You may have been reading about new questions surrounding the finances and charitable giving of The Church of Jesus Christ of Latter-day Saints — specifically up north, in Canada, and Down Under, in Australia.
This story provides a summary of those findings along with reports about the latest membership numbers from those nations:
BYU’s Canadian pipeline
The Utah-based church has funneled more than $1 billion in the past 15 years from Canada to its three Brigham Young University campuses in the U.S.
Most of that tax-free money, according to an investigation by “The Fifth Estate,” came from the tithing of the 200,000 or so members who live in Canada.
In 2010 alone, the church sent almost $103 million across the border to BYU, the news show reported this week, and more than $93 million last year.
No one doubts the church’s right to shuffle this money — under Canadian law — but some question if it’s the right thing to do, because it deprives the Canadian treasury of taxes.
“The church is taking away [the Canadian] government’s ability to fund health care, the ability to fund education, the ability to provide other essential services,” accountant Nigel Kennett, a Latter-day Saint, told “The Fifth Estate,” the CBC’s equivalent of “60 Minutes.” “It’s done little to benefit the people here, and it has done everything … to fill the coffers in Salt Lake.”
The program quoted tax experts who said the money steered to the three BYU campuses — which include small percentages of Canadian students — cost other Canadian taxpayers 16 to 28 cents for every dollar donated. The total hit to the country’s tax wallet could reach $280 million.
A church spokesperson said “the tax provision administered by the Canada Revenue Agency is both legitimate and well-known.”
You can view “The Fifth Estate” program here.
On the up and up Down Under?
This news from up north comes in the wake of similar tax concerns from Down Under, where news outlets raised questions about whether the church has been dodging taxes in Australia by forming a “charitable trust fund” and directing members to send their tithing there.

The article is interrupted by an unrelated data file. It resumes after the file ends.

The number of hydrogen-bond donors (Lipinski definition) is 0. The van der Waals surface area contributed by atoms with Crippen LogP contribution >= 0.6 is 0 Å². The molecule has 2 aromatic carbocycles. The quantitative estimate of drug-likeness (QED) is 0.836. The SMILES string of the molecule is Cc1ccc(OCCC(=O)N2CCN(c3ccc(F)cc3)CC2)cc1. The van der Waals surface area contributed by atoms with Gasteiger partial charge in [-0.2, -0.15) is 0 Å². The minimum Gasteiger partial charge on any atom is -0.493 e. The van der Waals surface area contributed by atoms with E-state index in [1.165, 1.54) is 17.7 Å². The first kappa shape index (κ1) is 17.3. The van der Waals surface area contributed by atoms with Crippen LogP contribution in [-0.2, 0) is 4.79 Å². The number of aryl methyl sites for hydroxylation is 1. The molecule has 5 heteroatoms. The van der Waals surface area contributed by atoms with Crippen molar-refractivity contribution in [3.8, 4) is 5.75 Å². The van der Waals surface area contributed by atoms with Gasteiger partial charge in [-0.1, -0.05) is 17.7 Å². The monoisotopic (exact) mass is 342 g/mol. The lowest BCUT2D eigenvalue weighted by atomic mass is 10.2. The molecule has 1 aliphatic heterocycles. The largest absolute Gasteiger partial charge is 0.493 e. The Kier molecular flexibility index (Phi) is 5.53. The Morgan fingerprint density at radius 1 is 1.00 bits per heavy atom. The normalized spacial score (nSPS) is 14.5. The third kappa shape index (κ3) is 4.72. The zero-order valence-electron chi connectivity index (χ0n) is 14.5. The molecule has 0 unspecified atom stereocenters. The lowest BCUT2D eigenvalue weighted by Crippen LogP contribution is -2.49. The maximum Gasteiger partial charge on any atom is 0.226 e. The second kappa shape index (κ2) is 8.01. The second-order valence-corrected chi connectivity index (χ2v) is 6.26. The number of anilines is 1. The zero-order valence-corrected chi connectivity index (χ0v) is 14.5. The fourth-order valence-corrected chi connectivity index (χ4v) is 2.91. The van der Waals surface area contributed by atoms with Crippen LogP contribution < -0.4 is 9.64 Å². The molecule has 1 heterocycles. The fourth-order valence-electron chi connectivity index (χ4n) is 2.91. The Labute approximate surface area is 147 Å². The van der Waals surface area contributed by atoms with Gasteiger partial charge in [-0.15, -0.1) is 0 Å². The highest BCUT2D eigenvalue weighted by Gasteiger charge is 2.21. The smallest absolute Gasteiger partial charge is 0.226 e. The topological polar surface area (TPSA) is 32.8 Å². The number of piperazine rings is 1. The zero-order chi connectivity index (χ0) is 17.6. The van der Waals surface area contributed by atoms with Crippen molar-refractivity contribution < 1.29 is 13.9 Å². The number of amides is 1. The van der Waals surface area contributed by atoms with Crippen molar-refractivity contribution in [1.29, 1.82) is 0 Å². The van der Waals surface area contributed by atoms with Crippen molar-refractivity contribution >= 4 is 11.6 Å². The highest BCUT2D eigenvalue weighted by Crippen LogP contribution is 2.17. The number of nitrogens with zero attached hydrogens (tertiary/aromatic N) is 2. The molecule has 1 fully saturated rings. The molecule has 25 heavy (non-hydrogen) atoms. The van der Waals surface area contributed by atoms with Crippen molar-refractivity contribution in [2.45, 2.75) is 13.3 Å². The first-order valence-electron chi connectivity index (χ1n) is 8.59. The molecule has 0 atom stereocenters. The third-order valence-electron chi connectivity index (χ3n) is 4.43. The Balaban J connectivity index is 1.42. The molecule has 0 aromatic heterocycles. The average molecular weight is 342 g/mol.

Australia does not allow tax deductions for church donations, but it does permit generous write-offs for charitable giving.
The Sydney Morning Herald reported this week that the church overstated its charitable contributions by more than $1 billion between 2008 and 2020.
The church has asserted that its global giving — through its humanitarian arm, Latter-day Saint Charities — grew by $1.35 billion during that time frame. But an analysis by a partnership of news organizations put that total at $177 million.
“The Mormon church will have you believe that it’s a religion that dabbles in business,” Ryan McKnight, a former Latter-day Saint and co-founder of the now-closed MormonLeaks website, told The Sydney Morning Herald. “But the evidence clearly shows that they are a business dabbling in religion.”
A church spokesperson responded, saying that the faith of 16.8 million members “uses its resources to carry out its divinely appointed mission.”
Religion News Service columnist Jana Riess said “this kind of financial practice looks terrible for the church. It feels covert and deceptive. … It’s unfair to the Australian government, which has been shortchanged millions in taxes. And it’s unfair to those tithe-paying Latter-day Saints Down Under who had a right to assume their tithing was going where it was supposed to.”
What about membership in Australia and Canada
In June, The Salt Lake Tribune reported that the percentage of Australian Latter-day Saints who self-identify as members has fallen — from 41% in 2016 to 37% last year.
Well, the same phenomenon may be happening in Canada.
According to that country’s newly released 2021 census, 85,315 Canadians identified as Latter-day Saints, or nearly 43% of the church’s reported membership total of 199,534. A decade ago, that percentage was closer to 57% of the 185,149 then on the faith’s rolls.
Moreover, the latest overall census figure is 20,050 below the 2011 self-affiliated tally of 105,365, says independent demographer Matt Martinich, who tracks church growth at ldschurchgrowth.blogspot.com.
That 19% drop, he points out, is “one of the most significant percentage declines in the self-affiliation of Latter-day Saints noted on a national census.”
While those numbers suggest a “major” decrease of active members, Martinich points to other statistics that counter such assumptions. For starters, the number of congregations rose from 477 to 499 during that time frame, and the list of stakes increased from 47 to 53.
“The significant decline in census-reported Latter-day Saints indicate[s] that significant congregation consolidations may occur in the foreseeable future,” he added. “However, it is unclear whether the decline in self-affiliated Latter-day Saints was primarily due to larger numbers of less active/inactive Latter-day Saints no longer self-affiliating with the church on the census, active members leaving the church, or a combination of the two.”